MI Roundup: Plymouth Ventures, DTE app, MTRAC awards, Beringea, more
Here’s a look at news from around Michigan’s innovation hubs:
—Ann Arbor-based Plymouth Ventures has announced the final close for its $60 million Plymouth Venture Partners III (PVPIII) fund. The fund will invest in growth-stage startups headquartered in the Great Lakes region. Managing partner Mark Horne says the fund-raising process for PVPIII took eight months. “We were fortunate enough to have strong backing from our Plymouth Venture Partners II limited partners and from institutions—over 50 percent of PVPIII’s committed capital comes from regional institutions,” Horne said in a press release.
The deal included adding Evan Ufer as a new partner and Chris Frick as chief financial officer.
—DTE Energy, the Detroit-based energy company, has released a free app for the iPhone that measures energy efficiency to help its customers track how they use energy. (An Android version of the app is coming soon.) DTE Insight offers energy consumption tracking, a personalized energy-savings coach, tips for a more energy-efficient home, and weekly challenges meant to encourage customers to save energy. The app was developed by Vectorform, Saline Lectronics, and M.A.K.S.
—The Michigan Translational Research and Commercialization (MTRAC) program has announced three bio-ag projects selected for grants worth a total of $268,841. Bruno Basso’s GeoYields project is a comprehensive crop yield model system, which enables higher crop production, and integrates telemetry data from unmanned aerial vehicles (drones). Bruce Dale is working on large-scale production of bio-based chemicals using Michigan State University’s patented Ammonia Fiber Expansion (AFEX) pre-treatment technology. Gemma Reguera has developed a novel electrochemical bioreactor design that can convert pretreated feedstocks, like corn stover, into useful products such as biofuel.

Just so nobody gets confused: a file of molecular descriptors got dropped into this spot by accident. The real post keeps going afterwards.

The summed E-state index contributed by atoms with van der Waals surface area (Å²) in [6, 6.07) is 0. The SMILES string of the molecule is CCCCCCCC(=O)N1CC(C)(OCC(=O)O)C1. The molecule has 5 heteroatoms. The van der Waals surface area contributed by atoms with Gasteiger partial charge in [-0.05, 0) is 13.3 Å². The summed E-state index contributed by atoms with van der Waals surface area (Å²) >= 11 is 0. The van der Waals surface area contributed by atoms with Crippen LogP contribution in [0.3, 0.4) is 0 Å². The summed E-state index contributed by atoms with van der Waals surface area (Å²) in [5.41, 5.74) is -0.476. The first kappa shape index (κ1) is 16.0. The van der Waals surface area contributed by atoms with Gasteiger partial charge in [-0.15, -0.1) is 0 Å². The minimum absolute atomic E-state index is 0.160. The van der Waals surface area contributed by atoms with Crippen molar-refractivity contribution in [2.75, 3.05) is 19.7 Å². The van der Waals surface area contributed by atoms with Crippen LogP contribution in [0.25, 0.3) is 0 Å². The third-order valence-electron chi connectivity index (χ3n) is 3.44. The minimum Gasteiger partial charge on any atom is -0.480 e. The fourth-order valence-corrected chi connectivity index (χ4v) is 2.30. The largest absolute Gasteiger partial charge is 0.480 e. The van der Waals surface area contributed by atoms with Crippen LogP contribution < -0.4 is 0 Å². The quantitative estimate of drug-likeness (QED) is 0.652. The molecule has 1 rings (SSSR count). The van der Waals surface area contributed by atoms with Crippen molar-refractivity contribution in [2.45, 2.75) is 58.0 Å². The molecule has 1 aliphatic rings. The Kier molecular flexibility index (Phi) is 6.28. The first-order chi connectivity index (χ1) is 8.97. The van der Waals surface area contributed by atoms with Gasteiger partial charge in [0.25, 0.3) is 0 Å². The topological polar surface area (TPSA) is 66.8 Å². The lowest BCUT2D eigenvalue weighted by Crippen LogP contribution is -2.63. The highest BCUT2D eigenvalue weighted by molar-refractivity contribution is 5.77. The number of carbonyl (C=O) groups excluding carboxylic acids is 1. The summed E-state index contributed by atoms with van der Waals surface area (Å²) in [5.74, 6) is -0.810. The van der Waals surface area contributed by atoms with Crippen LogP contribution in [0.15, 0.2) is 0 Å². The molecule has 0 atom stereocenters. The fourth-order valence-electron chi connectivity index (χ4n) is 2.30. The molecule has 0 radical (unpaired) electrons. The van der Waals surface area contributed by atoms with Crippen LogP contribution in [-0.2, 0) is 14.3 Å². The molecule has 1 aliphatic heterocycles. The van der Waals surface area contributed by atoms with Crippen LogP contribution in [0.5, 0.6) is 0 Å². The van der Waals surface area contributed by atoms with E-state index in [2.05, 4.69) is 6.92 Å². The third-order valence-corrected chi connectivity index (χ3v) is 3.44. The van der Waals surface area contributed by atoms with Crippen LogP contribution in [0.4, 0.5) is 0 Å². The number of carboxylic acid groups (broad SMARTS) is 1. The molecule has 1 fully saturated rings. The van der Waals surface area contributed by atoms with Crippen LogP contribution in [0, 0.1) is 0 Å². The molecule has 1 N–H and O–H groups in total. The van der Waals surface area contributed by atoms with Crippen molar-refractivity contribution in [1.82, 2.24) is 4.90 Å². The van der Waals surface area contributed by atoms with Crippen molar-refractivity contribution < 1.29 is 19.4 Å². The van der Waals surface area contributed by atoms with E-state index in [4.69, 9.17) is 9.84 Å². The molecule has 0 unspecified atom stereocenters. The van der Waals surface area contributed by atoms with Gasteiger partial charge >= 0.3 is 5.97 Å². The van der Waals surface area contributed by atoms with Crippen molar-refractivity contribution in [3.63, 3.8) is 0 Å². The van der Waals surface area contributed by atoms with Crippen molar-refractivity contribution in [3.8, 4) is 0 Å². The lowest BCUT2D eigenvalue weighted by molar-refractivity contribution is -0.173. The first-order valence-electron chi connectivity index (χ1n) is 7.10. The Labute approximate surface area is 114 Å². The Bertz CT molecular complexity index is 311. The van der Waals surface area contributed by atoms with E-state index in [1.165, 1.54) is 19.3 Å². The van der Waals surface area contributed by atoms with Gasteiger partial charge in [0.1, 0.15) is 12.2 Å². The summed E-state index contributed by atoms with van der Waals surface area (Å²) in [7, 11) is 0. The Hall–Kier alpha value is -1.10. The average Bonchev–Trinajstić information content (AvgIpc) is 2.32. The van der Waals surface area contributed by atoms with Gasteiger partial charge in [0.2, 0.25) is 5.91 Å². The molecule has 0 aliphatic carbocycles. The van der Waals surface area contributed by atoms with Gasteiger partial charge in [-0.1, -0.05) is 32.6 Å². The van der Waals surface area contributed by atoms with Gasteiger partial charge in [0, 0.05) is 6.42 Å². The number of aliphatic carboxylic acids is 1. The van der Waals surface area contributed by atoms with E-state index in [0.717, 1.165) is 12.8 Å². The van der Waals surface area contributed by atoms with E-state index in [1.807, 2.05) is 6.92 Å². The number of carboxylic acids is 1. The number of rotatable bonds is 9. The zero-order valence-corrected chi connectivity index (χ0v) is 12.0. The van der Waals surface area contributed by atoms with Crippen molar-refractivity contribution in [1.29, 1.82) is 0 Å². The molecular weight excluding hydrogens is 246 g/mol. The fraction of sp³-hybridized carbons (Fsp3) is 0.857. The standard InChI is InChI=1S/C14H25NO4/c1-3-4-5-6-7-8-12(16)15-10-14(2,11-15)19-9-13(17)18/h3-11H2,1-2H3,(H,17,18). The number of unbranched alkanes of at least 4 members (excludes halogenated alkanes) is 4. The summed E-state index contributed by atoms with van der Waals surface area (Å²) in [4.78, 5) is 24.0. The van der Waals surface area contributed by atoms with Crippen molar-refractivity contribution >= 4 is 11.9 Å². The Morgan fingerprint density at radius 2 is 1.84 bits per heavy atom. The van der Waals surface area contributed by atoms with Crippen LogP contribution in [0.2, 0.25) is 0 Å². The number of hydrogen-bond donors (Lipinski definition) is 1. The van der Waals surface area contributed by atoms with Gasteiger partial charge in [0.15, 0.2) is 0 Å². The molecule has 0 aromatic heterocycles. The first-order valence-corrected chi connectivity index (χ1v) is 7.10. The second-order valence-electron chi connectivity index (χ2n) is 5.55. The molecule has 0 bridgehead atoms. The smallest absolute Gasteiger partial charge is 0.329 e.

The goal of the MTRAC program is help bring these discoveries to market. Supported by MSU’s office of the vice president for research and graduate studies and the MSU Innovation Center, MSU MTRAC was established through a grant from the Michigan Economic Development Corporation’s 21st Century Jobs Fund. “This new partnership allows us to translate lab technologies into commercial products that can help solve global problems,” said Andrew McColm, MSU MTRAC’s program director, in a press release.
—The technology and business organization Automation Alley will partner with Tata Technologies to offer product lifecycle management classes, which will include training in Autodesk Inventor, AutoCAD, CATIA V5, and NX. The classes will be held at the Automation Alley Product Lifecycle Management Center in the business accelerator at Oakland University and Tata Technologies in Novi. (To register for classes, click here.)
—Abisola Togunde, a student at Eastern Michigan University, was one of 11 female students nationwide to be awarded the 2014 Scholarship for Women Studying Information Security, which is given by Hewlett-Packard and the Applied Computer Security Associates to help close the IT security skills gap in the workplace.
According to the press release, 40 percent of IT security jobs will go unfilled in 2014. At the supervisory level, 58 percent of IT jobs lack candidates. Sixty universities are working with HP to develop security-specific IT courses to help educate the next generation of security professionals.
—Beringea, the private equity firm based in Farmington Hills, MI, and London, has invested $5.1 million in Chargemaster, which makes components for the electric vehicle charging infrastructure. Founded in 2008, Chargemaster is the largest supplier of EV equipment in the UK. Chargemaster will use the funding to expand into the European market.